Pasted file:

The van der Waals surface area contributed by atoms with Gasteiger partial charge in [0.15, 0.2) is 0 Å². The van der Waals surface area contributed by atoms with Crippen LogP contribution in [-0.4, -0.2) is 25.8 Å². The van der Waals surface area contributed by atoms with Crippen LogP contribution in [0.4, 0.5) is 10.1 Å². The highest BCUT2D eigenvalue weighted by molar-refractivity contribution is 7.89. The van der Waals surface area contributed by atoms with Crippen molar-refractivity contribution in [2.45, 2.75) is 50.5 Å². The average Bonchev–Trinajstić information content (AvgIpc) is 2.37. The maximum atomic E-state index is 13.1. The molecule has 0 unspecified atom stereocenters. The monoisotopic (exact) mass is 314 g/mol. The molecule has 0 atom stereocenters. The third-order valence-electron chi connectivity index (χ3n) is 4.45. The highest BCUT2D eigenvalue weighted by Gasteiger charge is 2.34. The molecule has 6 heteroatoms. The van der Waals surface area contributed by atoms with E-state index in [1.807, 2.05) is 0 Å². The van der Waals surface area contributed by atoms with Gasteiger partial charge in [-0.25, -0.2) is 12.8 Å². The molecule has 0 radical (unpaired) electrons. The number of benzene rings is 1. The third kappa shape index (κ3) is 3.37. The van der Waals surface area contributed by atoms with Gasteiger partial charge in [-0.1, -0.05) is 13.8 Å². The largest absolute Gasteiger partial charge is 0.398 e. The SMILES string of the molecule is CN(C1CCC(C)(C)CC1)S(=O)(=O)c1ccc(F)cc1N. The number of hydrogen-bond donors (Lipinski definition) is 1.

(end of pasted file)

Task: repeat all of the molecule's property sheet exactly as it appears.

The van der Waals surface area contributed by atoms with Gasteiger partial charge in [0.15, 0.2) is 0 Å². The van der Waals surface area contributed by atoms with Crippen LogP contribution in [-0.4, -0.2) is 25.8 Å². The van der Waals surface area contributed by atoms with Crippen LogP contribution in [0.4, 0.5) is 10.1 Å². The highest BCUT2D eigenvalue weighted by molar-refractivity contribution is 7.89. The van der Waals surface area contributed by atoms with Crippen molar-refractivity contribution in [2.45, 2.75) is 50.5 Å². The average Bonchev–Trinajstić information content (AvgIpc) is 2.37. The maximum atomic E-state index is 13.1. The molecule has 0 unspecified atom stereocenters. The monoisotopic (exact) mass is 314 g/mol. The molecule has 0 atom stereocenters. The third-order valence-electron chi connectivity index (χ3n) is 4.45. The highest BCUT2D eigenvalue weighted by Gasteiger charge is 2.34. The molecule has 6 heteroatoms. The van der Waals surface area contributed by atoms with E-state index in [1.807, 2.05) is 0 Å². The van der Waals surface area contributed by atoms with Gasteiger partial charge in [-0.25, -0.2) is 12.8 Å². The molecule has 0 radical (unpaired) electrons. The number of benzene rings is 1. The third kappa shape index (κ3) is 3.37. The van der Waals surface area contributed by atoms with Gasteiger partial charge in [-0.1, -0.05) is 13.8 Å². The largest absolute Gasteiger partial charge is 0.398 e. The SMILES string of the molecule is CN(C1CCC(C)(C)CC1)S(=O)(=O)c1ccc(F)cc1N. The number of hydrogen-bond donors (Lipinski definition) is 1.